President Joe Biden’s nomination of Lisa Monaco to be deputy attorney general of the United States was confirmed by the Senate on Tuesday.

The bipartisan vote for Monaco was 98-2. Sens. Ted Cruz (R-Texas) and Rand Paul (R-Ky.) were the only two opposing votes.

At her March 9 nomination hearing before the Senate Judiciary Committee, Monaco said one key priority for her will be “reaffirming the values of the Department of Justice—its independence, its focus, and mission—on enforcement of federal law, without fear or favor.”

A second priority will be on “protecting the American people from a range of threats,” she said. “We cannot stop being vigilant with respect to foreign terrorism, cyber-threats.”

Monaco will move into the No. 2 spot at the Justice Department from law firm O’Melveny, where she served as a partner for the last two years. She led the firm’s coronavirus task force and was co-chair of its data security and privacy practice.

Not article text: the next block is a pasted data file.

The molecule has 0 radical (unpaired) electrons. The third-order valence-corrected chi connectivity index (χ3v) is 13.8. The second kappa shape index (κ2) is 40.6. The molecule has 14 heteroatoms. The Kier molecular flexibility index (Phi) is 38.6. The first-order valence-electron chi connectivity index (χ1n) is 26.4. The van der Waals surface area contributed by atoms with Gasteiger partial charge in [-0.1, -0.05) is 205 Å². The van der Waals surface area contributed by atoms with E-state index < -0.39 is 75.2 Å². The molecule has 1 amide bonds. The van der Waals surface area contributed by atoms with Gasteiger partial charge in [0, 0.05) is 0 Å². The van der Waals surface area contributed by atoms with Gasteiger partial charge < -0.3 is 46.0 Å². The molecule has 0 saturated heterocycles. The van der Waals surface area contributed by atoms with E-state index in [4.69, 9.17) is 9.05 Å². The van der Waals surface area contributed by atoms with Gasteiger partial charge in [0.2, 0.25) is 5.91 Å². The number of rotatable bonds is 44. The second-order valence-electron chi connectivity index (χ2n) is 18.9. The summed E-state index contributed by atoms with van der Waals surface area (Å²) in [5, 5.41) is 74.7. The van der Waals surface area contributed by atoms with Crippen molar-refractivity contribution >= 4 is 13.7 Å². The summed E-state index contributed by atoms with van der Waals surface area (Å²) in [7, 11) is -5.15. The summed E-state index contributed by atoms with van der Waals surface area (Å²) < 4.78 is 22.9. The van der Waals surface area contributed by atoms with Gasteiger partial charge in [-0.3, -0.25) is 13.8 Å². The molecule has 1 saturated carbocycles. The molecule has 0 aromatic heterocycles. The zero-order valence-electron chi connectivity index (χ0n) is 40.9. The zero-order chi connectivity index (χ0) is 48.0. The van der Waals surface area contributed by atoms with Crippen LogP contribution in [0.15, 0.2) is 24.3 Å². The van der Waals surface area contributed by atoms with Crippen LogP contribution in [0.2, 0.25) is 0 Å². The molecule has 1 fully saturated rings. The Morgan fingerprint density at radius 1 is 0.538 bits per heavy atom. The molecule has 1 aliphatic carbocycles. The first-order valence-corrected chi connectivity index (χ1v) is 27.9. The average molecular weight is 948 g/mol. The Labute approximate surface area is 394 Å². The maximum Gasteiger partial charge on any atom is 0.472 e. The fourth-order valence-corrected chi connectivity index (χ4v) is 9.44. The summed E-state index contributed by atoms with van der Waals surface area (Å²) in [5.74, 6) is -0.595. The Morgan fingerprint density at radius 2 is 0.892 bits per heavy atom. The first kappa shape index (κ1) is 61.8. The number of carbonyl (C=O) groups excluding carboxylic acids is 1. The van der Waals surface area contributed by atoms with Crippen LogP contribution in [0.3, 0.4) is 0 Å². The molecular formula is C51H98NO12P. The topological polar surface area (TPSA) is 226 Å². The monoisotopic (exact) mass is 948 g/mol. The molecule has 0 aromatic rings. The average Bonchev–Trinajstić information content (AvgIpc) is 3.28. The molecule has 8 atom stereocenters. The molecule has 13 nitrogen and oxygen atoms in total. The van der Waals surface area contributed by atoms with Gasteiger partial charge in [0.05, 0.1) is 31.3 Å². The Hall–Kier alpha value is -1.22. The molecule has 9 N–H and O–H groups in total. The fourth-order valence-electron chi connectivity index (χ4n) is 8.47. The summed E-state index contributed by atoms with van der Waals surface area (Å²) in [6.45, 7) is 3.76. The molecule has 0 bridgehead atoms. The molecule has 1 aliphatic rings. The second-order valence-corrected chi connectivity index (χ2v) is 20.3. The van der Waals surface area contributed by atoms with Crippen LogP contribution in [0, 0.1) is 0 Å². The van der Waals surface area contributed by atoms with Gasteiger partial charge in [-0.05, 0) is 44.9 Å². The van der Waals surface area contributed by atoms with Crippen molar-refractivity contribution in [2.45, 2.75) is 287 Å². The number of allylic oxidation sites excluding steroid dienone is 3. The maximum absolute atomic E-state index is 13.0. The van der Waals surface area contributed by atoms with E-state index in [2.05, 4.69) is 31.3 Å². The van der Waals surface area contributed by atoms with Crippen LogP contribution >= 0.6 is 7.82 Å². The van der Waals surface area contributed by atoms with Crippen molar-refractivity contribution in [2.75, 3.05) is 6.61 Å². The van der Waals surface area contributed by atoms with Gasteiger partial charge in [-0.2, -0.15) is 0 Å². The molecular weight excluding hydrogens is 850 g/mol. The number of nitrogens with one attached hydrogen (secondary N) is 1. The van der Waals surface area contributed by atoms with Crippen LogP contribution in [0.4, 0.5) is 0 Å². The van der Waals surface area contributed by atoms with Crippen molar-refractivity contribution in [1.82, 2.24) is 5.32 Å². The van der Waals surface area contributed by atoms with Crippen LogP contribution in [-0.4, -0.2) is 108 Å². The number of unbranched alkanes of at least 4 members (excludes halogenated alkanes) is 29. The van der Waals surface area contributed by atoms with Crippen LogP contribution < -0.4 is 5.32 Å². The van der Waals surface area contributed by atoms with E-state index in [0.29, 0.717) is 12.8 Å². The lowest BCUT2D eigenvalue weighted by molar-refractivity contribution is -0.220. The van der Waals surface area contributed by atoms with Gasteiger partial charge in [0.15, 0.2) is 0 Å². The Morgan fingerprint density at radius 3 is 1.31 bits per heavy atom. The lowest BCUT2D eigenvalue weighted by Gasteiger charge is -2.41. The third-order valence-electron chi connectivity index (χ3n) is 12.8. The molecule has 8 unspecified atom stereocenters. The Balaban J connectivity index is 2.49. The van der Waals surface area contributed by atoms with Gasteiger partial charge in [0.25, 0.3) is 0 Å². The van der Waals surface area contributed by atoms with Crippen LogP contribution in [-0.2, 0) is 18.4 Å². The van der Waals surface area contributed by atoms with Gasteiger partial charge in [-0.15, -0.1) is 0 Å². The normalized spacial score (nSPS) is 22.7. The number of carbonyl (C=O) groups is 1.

Before joining O’Melveny, Monaco served as President Barack Obama’s homeland security and counterterrorism advisor from 2013-17. In this role, she was responsible for advising the president on all aspects of counterterrorism policy and strategy and coordinating homeland security-related activities throughout the executive branch on issues ranging from terrorist attacks to cyber-security and natural disasters.

Prior to the White House, Monaco spent 15 years working in senior management positions in the Justice Department and Federal Bureau of Investigations. She began her legal career as a law clerk to the Honorable Jane Roth on the U.S. Court of Appeals for the Third Circuit.

The nomination of Vanita Gupta to serve as associate attorney general—the Justice Department’s No. 3 position—was voted on by the Senate on Wednesday and passed by a 51-49 margin. Sen. Lisa Murkowski (Alaska) broke ranks from her Republican counterparts, many of whom believed Gupta’s position were too “radical.”

“She’s levied attacks on members of this body, and during the confirmation process, she employed the loosest possible interpretation of her oath to deliver honest testimony,” Minority Leader Mitch McConnell (R-Ky.) said.

Gupta, who was formerly head of the Justice Department’s Civil Rights Division under Obama, will be the first woman of color to serve as associate attorney general.